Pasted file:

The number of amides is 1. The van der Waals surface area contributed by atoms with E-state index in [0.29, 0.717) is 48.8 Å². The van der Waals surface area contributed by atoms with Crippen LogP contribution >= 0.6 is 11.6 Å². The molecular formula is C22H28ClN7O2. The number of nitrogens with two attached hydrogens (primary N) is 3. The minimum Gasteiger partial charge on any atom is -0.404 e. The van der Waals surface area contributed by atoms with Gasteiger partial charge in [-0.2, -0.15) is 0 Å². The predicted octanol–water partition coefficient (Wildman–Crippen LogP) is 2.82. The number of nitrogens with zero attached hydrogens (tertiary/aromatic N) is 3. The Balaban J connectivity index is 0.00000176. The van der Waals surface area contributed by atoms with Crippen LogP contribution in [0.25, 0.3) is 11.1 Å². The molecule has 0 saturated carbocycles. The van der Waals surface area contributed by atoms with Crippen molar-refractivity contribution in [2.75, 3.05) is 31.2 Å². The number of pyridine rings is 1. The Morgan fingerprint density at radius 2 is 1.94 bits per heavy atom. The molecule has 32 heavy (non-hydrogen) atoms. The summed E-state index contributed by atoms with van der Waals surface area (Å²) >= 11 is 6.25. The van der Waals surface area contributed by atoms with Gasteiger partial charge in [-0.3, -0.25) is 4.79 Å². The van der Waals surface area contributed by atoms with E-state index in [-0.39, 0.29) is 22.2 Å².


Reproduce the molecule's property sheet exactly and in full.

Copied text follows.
The number of amides is 1. The van der Waals surface area contributed by atoms with E-state index in [0.29, 0.717) is 48.8 Å². The van der Waals surface area contributed by atoms with Crippen LogP contribution >= 0.6 is 11.6 Å². The molecular formula is C22H28ClN7O2. The number of nitrogens with two attached hydrogens (primary N) is 3. The minimum Gasteiger partial charge on any atom is -0.404 e. The van der Waals surface area contributed by atoms with Gasteiger partial charge in [-0.2, -0.15) is 0 Å². The predicted octanol–water partition coefficient (Wildman–Crippen LogP) is 2.82. The number of nitrogens with zero attached hydrogens (tertiary/aromatic N) is 3. The Balaban J connectivity index is 0.00000176. The van der Waals surface area contributed by atoms with Crippen LogP contribution in [0.25, 0.3) is 11.1 Å². The molecule has 0 saturated carbocycles. The van der Waals surface area contributed by atoms with Crippen molar-refractivity contribution in [2.75, 3.05) is 31.2 Å². The number of pyridine rings is 1. The Morgan fingerprint density at radius 2 is 1.94 bits per heavy atom. The molecule has 32 heavy (non-hydrogen) atoms. The summed E-state index contributed by atoms with van der Waals surface area (Å²) >= 11 is 6.25. The van der Waals surface area contributed by atoms with Gasteiger partial charge in [-0.3, -0.25) is 4.79 Å². The van der Waals surface area contributed by atoms with E-state index in [-0.39, 0.29) is 22.2 Å².